3 Views On Preparing For Higher Rates

All eyes are on the yield curve as the market braces for the first rate hike in six years.

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Reviewed by: Cinthia Murphy
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Edited by: Cinthia Murphy

The market seems to be bracing for the Fed to begin raising rates in September, especially after the latest jobs report, released Friday, showed that a solid 215,000 new jobs were created in July.

If the Fed is indeed ready to make a move, it would be its first rate hike in about six years. Since the 2008 credit crisis sent the U.S. economy into its worst downturn since the Great Depression, the Fed has fostered an environment of ultra-low rates. That no-rate environment is largely credited with an impressive multiyear rally in U.S. stocks, as well as the unleashing of a massive investor hunt for yield.

We turned to three ETF strategists for their views on whether they expect to make asset allocation changes for a higher rate environment. Here’s what we asked:

Does Friday’s jobs report reinforce the idea that a first rate hike is coming in a month? If so, will you change your current allocation plans in any way?

Their views:

Clayton Fresk, portfolio manager at Stadion Money Management based in Watkinsville, Georgia:

The market seems to be reacting as such as the front end of the Treasury curve remains weak. Three-month bills are trading at low levels not seen since early 2014, and six- and 12-month bills are at levels not seen since 2010.

The Treasury curve has also flattened fairly dramatically since mid-July, seeing the 2- to 30-year spread more than 40 basis points lower, as market participants seem to be favoring the long end of the curve once again.

I’ve seen similar themes play out in our positioning, and will continue to monitor the short end of the curve in the upcoming month both for opportunities and signs of further weakness.

David Dziekanski, portfolio manager at Toroso Investment based in New York:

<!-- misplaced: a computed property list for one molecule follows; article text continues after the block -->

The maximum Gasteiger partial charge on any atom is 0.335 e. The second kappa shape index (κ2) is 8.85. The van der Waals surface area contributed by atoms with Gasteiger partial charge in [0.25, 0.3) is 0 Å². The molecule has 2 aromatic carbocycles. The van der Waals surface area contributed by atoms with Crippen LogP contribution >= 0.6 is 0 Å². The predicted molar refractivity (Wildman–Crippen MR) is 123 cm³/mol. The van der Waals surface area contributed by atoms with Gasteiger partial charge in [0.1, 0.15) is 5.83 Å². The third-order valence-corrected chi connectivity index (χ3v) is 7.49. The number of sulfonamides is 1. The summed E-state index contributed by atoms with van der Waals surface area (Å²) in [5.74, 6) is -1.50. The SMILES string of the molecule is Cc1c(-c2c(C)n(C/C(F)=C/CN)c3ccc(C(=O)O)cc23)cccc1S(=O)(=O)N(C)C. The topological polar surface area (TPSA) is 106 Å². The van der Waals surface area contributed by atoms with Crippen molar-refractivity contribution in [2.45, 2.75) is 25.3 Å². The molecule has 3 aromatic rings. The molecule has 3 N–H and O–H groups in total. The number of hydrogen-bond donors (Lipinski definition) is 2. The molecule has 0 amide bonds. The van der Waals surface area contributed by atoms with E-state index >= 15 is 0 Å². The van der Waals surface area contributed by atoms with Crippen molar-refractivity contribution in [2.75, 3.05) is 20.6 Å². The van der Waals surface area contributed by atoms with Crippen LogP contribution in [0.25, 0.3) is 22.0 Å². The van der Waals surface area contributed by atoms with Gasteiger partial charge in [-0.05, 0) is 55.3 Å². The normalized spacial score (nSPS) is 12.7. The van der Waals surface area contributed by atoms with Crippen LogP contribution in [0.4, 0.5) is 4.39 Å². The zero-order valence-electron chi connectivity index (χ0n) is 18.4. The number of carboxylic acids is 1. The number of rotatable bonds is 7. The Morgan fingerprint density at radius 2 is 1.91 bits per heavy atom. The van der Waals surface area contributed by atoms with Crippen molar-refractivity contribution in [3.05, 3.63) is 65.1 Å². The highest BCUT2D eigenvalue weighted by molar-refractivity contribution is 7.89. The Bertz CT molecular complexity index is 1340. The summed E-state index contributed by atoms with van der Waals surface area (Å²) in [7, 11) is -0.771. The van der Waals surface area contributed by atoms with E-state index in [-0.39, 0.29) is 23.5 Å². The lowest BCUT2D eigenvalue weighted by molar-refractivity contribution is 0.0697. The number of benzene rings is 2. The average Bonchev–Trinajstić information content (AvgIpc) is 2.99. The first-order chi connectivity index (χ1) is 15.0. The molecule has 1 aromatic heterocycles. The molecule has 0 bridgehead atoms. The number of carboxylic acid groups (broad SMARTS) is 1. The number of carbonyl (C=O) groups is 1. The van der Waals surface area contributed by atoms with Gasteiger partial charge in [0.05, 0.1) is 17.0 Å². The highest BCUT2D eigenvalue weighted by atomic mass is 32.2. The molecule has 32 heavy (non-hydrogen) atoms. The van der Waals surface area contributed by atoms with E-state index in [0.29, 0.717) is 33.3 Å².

We believe there will likely be a rate hike in the next few months, but that it might be somewhat unwarranted. There are structural issues in the market impeding a traditional growth cycle. This does not affect our allocations at the moment.

We currently believe long-duration bonds could continue to rally, and that the effects of an interest-rate increase would result in a flattening of the yield curve, hurting intermediate-duration bonds harder. This is one of the many reasons we use a barbell approach to generating income.

Mitch Reiner, managing partner at Wela Strategies based in Atlanta:

We have been preparing for rate hikes and how that will affect our different asset classes for a long time now. Now is no different.

More importantly than rate hikes is the effect on the 10-year [Treasury yields]. We look at assets like utilities and closed-end funds that are taking the brunt of punishment because the market is assuming the 10-year will rise, but we think that moves in the short end are not likely going to move the 10-year without much better economic growth globally. We think flattening is more likely than the whole curve moving up together.

Cinthia Murphy is head of digital experience, advocating for the user in all that etf.com does. She previously served as managing editor and writer for etf.com, specializing in ETF content and multimedia. Cinthia’s experience includes time at Dow Jones and former BridgeNews, covering commodity futures markets in Chicago and Brazil equities in Sao Paulo. She has a bachelor’s degree in journalism from the University of Missouri-Columbia.